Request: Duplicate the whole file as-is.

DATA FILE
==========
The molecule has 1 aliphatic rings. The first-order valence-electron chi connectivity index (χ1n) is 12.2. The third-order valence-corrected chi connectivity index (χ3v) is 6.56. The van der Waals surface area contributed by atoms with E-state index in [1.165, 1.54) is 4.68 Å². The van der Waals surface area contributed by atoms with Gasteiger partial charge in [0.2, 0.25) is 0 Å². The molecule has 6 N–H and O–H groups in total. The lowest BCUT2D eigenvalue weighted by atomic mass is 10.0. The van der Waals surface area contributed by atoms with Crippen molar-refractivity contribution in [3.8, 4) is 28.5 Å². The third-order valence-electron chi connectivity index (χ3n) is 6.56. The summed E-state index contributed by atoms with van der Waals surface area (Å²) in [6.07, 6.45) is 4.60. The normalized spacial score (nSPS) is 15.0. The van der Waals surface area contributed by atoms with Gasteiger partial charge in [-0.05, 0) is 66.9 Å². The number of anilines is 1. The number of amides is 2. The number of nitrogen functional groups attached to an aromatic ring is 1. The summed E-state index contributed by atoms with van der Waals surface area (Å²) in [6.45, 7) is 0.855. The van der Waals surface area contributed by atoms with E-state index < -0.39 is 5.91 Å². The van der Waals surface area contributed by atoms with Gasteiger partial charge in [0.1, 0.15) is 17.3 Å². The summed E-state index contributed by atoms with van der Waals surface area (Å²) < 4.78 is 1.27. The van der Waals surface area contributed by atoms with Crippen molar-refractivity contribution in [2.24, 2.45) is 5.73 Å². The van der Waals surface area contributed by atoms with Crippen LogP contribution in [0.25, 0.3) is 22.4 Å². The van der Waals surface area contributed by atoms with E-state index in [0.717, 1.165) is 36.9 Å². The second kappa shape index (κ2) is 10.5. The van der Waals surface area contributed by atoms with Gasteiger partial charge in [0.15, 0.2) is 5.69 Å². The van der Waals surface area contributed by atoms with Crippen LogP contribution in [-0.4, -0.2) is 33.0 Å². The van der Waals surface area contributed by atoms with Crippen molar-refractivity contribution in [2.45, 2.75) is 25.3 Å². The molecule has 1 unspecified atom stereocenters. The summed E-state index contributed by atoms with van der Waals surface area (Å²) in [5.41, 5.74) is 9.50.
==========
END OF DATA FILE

The molecule has 1 aliphatic rings. The first-order valence-electron chi connectivity index (χ1n) is 12.2. The third-order valence-corrected chi connectivity index (χ3v) is 6.56. The van der Waals surface area contributed by atoms with E-state index in [1.165, 1.54) is 4.68 Å². The van der Waals surface area contributed by atoms with Gasteiger partial charge in [0.2, 0.25) is 0 Å². The molecule has 6 N–H and O–H groups in total. The lowest BCUT2D eigenvalue weighted by atomic mass is 10.0. The van der Waals surface area contributed by atoms with Crippen molar-refractivity contribution in [3.8, 4) is 28.5 Å². The third-order valence-electron chi connectivity index (χ3n) is 6.56. The summed E-state index contributed by atoms with van der Waals surface area (Å²) in [6.07, 6.45) is 4.60. The normalized spacial score (nSPS) is 15.0. The van der Waals surface area contributed by atoms with Gasteiger partial charge in [-0.05, 0) is 66.9 Å². The number of anilines is 1. The number of amides is 2. The number of nitrogen functional groups attached to an aromatic ring is 1. The summed E-state index contributed by atoms with van der Waals surface area (Å²) in [6.45, 7) is 0.855. The van der Waals surface area contributed by atoms with E-state index < -0.39 is 5.91 Å². The van der Waals surface area contributed by atoms with Gasteiger partial charge in [0.1, 0.15) is 17.3 Å². The summed E-state index contributed by atoms with van der Waals surface area (Å²) < 4.78 is 1.27. The van der Waals surface area contributed by atoms with Crippen molar-refractivity contribution in [2.24, 2.45) is 5.73 Å². The van der Waals surface area contributed by atoms with Crippen LogP contribution in [0.25, 0.3) is 22.4 Å². The van der Waals surface area contributed by atoms with E-state index in [0.717, 1.165) is 36.9 Å². The second kappa shape index (κ2) is 10.5. The van der Waals surface area contributed by atoms with Gasteiger partial charge in [0.15, 0.2) is 5.69 Å². The van der Waals surface area contributed by atoms with Crippen LogP contribution in [-0.4, -0.2) is 33.0 Å². The van der Waals surface area contributed by atoms with Crippen molar-refractivity contribution in [2.45, 2.75) is 25.3 Å². The molecule has 1 unspecified atom stereocenters. The summed E-state index contributed by atoms with van der Waals surface area (Å²) in [5.41, 5.74) is 9.50.